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I'd keep the water away from bearings. Whichever solvent you choose to use, there is no need to mix & match. Spin the bearings and make sure all solvent is evaporated prior to lubing.

How do you suggest I spin the bearings?

Is it okay to leave the bearings out to dry for a day after soaking it in Acetone?

Put the bearing on a pencil (or pen, or chopstick, or whatever fits) and spin it with your finger   ;)

The problem with just soaking a bearing is any contaminates can't really get out of the bearing. Orange seals are easy to remove so one can get the bearing flushed out easily. Most metal seals are removable, but it's just a bit trickier to do so.

That bearing cleaner I linked to is a cheap and easy to use tool that allows you to properly FLUSH a bearing, not just swirl it around in solvent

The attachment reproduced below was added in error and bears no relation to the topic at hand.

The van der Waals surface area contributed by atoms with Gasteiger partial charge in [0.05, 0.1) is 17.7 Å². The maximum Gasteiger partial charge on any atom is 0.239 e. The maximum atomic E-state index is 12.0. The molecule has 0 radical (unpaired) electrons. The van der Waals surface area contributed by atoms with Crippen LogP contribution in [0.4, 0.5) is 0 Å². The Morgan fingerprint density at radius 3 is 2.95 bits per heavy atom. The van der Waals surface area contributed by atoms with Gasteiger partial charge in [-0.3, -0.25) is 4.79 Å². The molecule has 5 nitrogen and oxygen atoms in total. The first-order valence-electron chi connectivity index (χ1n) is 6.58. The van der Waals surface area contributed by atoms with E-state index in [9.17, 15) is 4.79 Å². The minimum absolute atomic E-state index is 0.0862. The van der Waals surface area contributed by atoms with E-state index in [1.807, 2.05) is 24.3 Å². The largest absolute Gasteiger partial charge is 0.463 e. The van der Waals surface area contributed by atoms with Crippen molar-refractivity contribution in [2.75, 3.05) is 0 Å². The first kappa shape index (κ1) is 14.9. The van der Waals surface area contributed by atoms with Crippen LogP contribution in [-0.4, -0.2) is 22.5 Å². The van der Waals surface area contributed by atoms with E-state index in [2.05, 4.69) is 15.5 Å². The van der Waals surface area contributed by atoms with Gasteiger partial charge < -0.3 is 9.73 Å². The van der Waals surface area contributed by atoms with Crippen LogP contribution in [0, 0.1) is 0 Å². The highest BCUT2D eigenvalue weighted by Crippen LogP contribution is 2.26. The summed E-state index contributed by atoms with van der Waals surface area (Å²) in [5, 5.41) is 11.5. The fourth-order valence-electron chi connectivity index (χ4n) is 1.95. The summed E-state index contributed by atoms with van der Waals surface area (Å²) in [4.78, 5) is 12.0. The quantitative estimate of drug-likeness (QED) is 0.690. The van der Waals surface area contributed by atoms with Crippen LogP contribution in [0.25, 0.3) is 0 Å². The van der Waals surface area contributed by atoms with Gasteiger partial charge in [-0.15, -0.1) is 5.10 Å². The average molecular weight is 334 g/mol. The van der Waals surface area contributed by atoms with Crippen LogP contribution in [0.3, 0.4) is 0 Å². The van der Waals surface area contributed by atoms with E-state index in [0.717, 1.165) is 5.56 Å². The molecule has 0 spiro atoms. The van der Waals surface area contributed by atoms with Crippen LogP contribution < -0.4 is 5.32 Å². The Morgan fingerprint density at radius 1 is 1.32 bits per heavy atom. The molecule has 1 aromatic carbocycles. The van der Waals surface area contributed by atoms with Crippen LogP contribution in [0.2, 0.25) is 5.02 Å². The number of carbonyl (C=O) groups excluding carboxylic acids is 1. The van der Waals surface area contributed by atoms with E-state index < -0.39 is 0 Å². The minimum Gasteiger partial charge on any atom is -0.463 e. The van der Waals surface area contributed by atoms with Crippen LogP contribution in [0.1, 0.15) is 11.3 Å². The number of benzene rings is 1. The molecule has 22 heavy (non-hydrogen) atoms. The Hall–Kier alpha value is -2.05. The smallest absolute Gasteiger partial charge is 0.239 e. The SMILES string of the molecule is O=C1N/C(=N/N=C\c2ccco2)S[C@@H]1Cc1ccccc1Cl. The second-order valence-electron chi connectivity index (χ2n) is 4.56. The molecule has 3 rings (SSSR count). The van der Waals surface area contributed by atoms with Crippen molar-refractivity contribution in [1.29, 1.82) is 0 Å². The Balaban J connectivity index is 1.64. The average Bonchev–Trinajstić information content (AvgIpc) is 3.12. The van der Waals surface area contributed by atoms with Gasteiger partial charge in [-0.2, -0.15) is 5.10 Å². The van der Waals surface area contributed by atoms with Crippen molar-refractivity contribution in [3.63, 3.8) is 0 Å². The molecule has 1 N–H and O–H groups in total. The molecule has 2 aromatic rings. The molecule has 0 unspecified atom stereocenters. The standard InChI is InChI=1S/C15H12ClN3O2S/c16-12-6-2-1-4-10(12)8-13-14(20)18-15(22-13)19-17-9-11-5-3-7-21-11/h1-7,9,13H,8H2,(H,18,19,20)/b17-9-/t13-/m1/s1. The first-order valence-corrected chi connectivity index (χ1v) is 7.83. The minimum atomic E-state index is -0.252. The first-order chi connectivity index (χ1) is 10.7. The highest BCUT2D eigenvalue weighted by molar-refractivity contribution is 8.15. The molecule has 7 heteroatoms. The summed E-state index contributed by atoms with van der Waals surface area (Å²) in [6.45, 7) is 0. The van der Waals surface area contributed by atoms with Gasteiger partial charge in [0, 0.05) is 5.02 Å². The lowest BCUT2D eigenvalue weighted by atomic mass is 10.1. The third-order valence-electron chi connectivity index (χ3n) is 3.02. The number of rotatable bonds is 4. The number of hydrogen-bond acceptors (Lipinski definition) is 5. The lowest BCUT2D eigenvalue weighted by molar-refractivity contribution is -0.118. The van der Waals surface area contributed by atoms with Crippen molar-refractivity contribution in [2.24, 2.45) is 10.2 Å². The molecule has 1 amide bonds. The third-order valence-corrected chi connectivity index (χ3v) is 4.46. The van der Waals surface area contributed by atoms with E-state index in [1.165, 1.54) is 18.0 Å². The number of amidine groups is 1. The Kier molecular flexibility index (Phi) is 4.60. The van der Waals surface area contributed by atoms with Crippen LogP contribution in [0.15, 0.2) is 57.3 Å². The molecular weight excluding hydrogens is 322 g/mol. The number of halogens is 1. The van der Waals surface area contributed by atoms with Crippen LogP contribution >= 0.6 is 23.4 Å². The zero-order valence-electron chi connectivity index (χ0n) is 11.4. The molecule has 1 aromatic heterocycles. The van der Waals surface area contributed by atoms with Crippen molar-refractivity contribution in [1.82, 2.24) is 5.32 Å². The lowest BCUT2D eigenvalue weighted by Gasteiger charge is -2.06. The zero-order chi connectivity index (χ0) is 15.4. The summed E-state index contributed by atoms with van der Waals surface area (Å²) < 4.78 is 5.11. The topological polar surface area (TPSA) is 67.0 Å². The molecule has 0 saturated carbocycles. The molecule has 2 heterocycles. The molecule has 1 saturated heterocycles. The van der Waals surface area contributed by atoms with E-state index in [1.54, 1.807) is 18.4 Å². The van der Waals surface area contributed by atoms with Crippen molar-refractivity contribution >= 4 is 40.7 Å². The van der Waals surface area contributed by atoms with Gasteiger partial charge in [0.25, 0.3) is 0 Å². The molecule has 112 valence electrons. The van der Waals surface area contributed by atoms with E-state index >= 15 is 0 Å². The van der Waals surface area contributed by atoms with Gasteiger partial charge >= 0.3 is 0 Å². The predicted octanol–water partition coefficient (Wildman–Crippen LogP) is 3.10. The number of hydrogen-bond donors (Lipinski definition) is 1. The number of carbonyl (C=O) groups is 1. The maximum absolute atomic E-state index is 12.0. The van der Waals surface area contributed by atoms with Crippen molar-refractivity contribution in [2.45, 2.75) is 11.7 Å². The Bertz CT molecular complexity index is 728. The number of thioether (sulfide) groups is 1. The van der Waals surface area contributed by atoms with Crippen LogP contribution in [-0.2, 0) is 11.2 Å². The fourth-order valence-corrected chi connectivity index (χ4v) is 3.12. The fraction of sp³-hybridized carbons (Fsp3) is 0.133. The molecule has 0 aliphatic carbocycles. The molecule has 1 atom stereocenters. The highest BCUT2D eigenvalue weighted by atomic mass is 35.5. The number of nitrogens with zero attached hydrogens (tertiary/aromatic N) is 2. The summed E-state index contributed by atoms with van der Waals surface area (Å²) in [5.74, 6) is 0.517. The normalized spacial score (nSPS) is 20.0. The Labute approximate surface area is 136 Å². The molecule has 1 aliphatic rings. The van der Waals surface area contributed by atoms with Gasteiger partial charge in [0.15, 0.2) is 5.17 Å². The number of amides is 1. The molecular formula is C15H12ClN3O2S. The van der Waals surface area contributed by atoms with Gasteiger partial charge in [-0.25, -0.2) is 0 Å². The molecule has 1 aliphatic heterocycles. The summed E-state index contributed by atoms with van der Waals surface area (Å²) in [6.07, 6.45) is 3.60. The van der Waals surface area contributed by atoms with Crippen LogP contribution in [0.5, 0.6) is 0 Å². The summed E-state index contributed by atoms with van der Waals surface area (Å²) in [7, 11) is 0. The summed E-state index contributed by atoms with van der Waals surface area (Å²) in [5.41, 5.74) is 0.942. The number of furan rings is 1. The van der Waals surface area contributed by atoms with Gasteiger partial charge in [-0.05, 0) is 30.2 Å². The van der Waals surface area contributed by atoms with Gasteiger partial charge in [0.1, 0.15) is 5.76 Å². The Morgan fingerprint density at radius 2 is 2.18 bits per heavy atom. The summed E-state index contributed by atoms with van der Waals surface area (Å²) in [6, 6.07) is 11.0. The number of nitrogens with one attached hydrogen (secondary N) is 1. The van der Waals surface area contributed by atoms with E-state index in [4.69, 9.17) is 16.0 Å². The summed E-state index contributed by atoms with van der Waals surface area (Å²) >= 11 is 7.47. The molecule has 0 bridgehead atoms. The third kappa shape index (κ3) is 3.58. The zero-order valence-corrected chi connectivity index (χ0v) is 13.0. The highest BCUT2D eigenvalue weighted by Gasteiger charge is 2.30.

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I'd keep the water away from bearings. Whichever solvent you choose to use, there is no need to mix & match. Spin the bearings and make sure all solvent is evaporated prior to lubing.

How do you suggest I spin the bearings?

Is it okay to leave the bearings out to dry for a day after soaking it in Acetone?

As was said, you can put them on the tapered end of a pencil and spin them by hand. If you have an air compressor with a blow nozzle attachment, you can dry them by hitting them with short blasts of air AS LONG AS YOU DO NOT ALLOW THEM TO SPIN. Spinning a bearing by blasting it with compressed air is a huge no no.

Leaving them to dry overnight will do no harm.